I don’t usually cover the same fringe theorist twice in the same week, but I am making an exception because of the shocking new release from L. A. Marzulli that the Nephilim theorist announced yesterday. It also happens to coincide with the subject of my (other) forthcoming new book, tentatively titled Monuments of an Unknown People, which will be published a little more than a year from now. I can’t give more details until the contract comes through, probably next week. Anyway, Marzulli announced his newest DVD, On the Trail of the Nephilim: The Mysterious Moundbuilders. Yes, those Mound Builders—the imaginary lost race of (a) Jews, (b) cannibal giants, (c) ancient Aryans, or (d) Solutreans who were alleged to have been the true builders of the Native American mounds of North America back in the days when white Americans were too racist to admit that Native Americans could make large earthworks out of piles of dirt, a skill they believed only the white race had mastered.
Newspaper Roundup: The "Daily Mail" Seeks Atlantis in Spain, While the "Boston Globe" Hunts the Westford Knight
On the edges of history, fanciful stories never really die. They pass into pop culture folklore, endlessly recycled from one article to the next. Why? That’s a great question. As the recent Chapman University survey showed, one reason is that anywhere from a plurality to a majority of Americans believe in false history like Atlantis, ancient astronauts, and their ilk. The other reason is that these stories become the equivalent of the “bus-plunge” story—a familiar narrative that can be used reliably to fill time and space with a minimum of effort. The “bus-plunge” story is named for a distressingly frequent feature in newspapers of the twentieth century, which would fill blank spaces on their pages with small stories about buses plunging off of cliffs and bridges, usually in South America and India. As morbid as it sounds, these events happened (and continue to happen) with such frequency that editors could guarantee that they will always have one on hand to fill in any blank spaces, changing only the dateline and the number of victims. Atlantis, aliens, etc. are similarly easy features that require little effort.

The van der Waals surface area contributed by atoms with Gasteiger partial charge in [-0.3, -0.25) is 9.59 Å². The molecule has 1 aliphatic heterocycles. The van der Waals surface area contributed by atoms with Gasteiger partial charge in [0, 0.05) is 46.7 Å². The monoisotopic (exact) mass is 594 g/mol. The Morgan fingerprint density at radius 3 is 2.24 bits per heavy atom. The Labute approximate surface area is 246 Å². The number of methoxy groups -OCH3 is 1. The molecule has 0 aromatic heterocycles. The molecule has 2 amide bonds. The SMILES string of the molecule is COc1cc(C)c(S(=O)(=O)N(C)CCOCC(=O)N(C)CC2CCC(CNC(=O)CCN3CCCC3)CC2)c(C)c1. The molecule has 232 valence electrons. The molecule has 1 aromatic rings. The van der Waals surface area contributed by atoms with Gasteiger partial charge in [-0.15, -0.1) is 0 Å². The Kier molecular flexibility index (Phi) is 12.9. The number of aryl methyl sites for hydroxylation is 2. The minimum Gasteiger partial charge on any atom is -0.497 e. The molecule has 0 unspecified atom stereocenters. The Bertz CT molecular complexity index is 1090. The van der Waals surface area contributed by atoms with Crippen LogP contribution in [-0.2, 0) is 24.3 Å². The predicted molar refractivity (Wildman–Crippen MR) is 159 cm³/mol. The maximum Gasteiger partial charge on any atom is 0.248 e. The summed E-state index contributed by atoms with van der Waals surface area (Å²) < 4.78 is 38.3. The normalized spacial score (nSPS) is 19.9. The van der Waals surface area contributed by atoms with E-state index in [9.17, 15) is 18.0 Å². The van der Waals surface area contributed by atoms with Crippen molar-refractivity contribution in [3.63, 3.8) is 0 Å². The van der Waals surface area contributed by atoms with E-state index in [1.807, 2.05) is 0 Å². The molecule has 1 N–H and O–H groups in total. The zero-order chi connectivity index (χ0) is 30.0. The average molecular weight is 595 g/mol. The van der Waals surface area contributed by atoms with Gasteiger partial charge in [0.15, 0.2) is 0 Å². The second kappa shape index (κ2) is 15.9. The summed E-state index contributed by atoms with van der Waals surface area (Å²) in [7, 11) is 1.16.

The myth that Henry I Sinclair, Earl of Orkney, a vassal of the king of Norway, was mixed up in the European discovery of America a century before Columbus came to us from Johann Reinhold Forster, a German-born scion of a dispossessed Scottish noble family. Forster wrote in 1784 of Henry Sinclair’s involvement with the brothers Zeno (or Zeni, or Zen), whose story was told in the controversial account of their alleged voyage to Greenland and audience with fisherman who had returned from unknown lands beyond published by their descendant Nicolò Zeno the Younger in the 1500s, two centuries after the fact, and from non-existent documents that the younger Zeno claimed to have destroyed and then recreated from memory. Forster decided that the story’s fanciful manic pixie dream prince, Zichmni of Friesland, was none other than Sinclair: “This name of Sinclair appears to me to be expressed by the word Zichmni.” It was, however, a footnote which Forster labeled as “a conjecture” that struck him while contemplating the geography of the northern Atlantic.
I'm an author and editor who has published on a range of topics, including archaeology, science, and horror fiction. There's more about me in the About Jason tab.